Celebrity parents face unique challenges with a split or divorce, especially when it comes to dealing with the press. While parents with significant coverage in the media face the possibility of having much their personal matters aired on the news, it is important to remember that they still are subject to the law.
When most Arizona parents find themselves before a court of law to discuss financial support, the matter is fairly straightforward. The custodial parent is usually seeking child support payments from the non-custodial parent, to assist with the costs of raising a shared child. There are certainly variations to these matters, such as when a parent seeks the help of the court in forcing compliance with an existing child support order or when one parent is asking for a modification in the amount of the payments.
Arizona parents may be interested to learn that there are some critics of laws that send people to jail for not paying child support. While it might be appropriate punishment in some cases where parents simply refuse to honor their obligations, some are just too poor to pay child support. When this is the case, they can fall behind and the amount they owe can quickly grow.
When a non-custodial parent is receiving Social Security benefits and is failing to pay required child support, the custodial parent may be able to garnish a portion of those benefits through a subsequent court order. The ability to garnish Social Security benefits will depend on the kind of benefits the nonpaying parent receives, however, as Supplemental Security Insurance cannot be garnished.
The most recent data available from the Census Bureau shows how many parents did not receive the child they were owed in 2011. The data indicated that unpaid child support amounted to $14.3 billion in 2011, and the census collected information about the age, race and gender of parents who were supposed to be receiving child support. It appears that women in Arizona and around the country are less likely to pay their child support obligations than men.
Many people believe that child support is and should be used to cover a child's basic needs. However, Arizona and other states have come up with support guidelines that take a variety of factors into consideration. Additionally, the courts assume that the custodial parent is already meeting the needs of the child and will typically not monitor that parent's spending habits.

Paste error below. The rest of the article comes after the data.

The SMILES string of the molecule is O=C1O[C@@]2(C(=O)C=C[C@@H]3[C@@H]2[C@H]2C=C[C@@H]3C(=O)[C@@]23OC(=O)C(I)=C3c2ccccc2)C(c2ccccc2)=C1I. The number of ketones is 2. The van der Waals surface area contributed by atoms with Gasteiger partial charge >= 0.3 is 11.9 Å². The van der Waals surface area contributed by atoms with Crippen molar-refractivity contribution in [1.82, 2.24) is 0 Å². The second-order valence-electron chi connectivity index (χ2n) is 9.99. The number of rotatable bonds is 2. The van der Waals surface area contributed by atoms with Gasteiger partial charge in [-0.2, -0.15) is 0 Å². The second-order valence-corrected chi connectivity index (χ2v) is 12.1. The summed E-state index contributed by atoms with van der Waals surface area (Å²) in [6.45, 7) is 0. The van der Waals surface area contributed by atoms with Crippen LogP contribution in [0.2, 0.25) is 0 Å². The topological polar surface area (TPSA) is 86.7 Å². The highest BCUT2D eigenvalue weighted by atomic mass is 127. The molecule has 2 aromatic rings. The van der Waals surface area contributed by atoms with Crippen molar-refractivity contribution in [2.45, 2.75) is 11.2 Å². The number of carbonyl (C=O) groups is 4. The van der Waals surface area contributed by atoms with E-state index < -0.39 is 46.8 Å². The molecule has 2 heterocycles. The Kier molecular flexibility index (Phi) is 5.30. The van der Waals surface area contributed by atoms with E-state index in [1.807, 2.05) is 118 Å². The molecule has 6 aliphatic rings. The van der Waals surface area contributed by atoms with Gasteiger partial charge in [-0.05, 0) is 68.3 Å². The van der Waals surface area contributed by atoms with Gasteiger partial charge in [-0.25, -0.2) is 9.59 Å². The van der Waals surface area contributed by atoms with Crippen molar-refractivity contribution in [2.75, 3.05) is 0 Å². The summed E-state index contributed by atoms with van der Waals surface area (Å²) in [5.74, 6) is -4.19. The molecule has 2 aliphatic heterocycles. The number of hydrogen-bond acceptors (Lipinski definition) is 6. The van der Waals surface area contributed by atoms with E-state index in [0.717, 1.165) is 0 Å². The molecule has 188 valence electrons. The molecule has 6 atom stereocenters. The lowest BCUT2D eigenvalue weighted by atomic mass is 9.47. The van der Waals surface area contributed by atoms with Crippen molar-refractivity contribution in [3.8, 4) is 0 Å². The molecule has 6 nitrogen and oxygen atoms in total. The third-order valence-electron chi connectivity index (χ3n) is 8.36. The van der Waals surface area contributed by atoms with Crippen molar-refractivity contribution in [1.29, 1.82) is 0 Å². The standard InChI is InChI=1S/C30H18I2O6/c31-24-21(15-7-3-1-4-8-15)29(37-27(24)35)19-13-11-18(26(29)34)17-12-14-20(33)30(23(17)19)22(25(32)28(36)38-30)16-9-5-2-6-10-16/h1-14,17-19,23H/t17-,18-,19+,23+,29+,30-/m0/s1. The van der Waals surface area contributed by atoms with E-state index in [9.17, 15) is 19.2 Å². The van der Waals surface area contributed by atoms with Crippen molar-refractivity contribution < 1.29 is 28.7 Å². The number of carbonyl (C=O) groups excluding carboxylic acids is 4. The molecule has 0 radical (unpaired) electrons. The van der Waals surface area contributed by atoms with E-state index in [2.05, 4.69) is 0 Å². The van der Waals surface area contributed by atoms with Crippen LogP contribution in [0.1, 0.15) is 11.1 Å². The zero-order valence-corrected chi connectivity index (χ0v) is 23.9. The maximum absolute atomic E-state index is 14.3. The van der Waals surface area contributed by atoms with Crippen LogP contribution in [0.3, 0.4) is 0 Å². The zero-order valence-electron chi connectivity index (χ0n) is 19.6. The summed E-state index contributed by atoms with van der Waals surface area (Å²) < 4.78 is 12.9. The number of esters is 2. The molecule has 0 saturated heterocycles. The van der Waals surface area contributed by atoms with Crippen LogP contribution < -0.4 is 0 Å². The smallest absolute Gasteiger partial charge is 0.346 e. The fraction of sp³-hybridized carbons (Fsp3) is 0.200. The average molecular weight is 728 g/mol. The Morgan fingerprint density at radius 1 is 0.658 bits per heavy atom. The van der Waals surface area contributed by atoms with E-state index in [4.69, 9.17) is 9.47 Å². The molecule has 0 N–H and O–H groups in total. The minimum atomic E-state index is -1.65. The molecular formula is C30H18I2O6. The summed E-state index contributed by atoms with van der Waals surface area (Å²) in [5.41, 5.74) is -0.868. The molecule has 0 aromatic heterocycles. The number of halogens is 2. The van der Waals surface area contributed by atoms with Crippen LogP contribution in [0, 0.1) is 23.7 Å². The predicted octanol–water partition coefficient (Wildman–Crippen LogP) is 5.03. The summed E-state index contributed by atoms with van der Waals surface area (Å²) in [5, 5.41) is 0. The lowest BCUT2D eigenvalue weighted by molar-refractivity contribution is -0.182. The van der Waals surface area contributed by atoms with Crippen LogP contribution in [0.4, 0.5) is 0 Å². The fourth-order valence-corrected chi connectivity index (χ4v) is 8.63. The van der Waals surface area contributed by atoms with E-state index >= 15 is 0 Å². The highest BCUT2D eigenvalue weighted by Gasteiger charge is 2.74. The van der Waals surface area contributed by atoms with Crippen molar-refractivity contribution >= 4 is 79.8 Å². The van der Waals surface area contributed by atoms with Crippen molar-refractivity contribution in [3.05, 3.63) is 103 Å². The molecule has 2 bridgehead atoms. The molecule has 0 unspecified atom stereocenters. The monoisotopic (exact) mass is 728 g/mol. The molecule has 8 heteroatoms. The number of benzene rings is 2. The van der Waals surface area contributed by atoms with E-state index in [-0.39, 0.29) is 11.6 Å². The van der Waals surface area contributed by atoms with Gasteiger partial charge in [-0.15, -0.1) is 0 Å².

Parents in Arizona may benefit from learning more about the state's provisions governing modifications to child support orders. In order to receive a modification, parents are required to prove to a family judge that a significant change in circumstances or living conditions has occurred. The changes warranting modification may concern the affairs of the noncustodial parent, the custodial parent and child or both parties. In certain states, the terms of child support orders are reevaluated by a family judge every few years.
In some Arizona family court cases, noncustodial parents will work hard to pay child support for their children. Depending upon a noncustodial parent's income, the child support amount paid can be large or small. In some instances, though, a noncustodial parent may misrepresent his or her earnings in order to avoid having to pay child support at all. While some of these cases are hard for the legal system to prove, some parents are not careful with concealing their true income.
In Arizona, many parents rely on child support payments in order to cover the costs of raising their children. Unfortunately, for many, these payments never come. As a result, the child and custodial parent may suffer financially, while the other parent could face an arrest warrant and even jail time for missing payments. In a bid to improve on the child support collection system, several states have resorted to new methods to claim the money.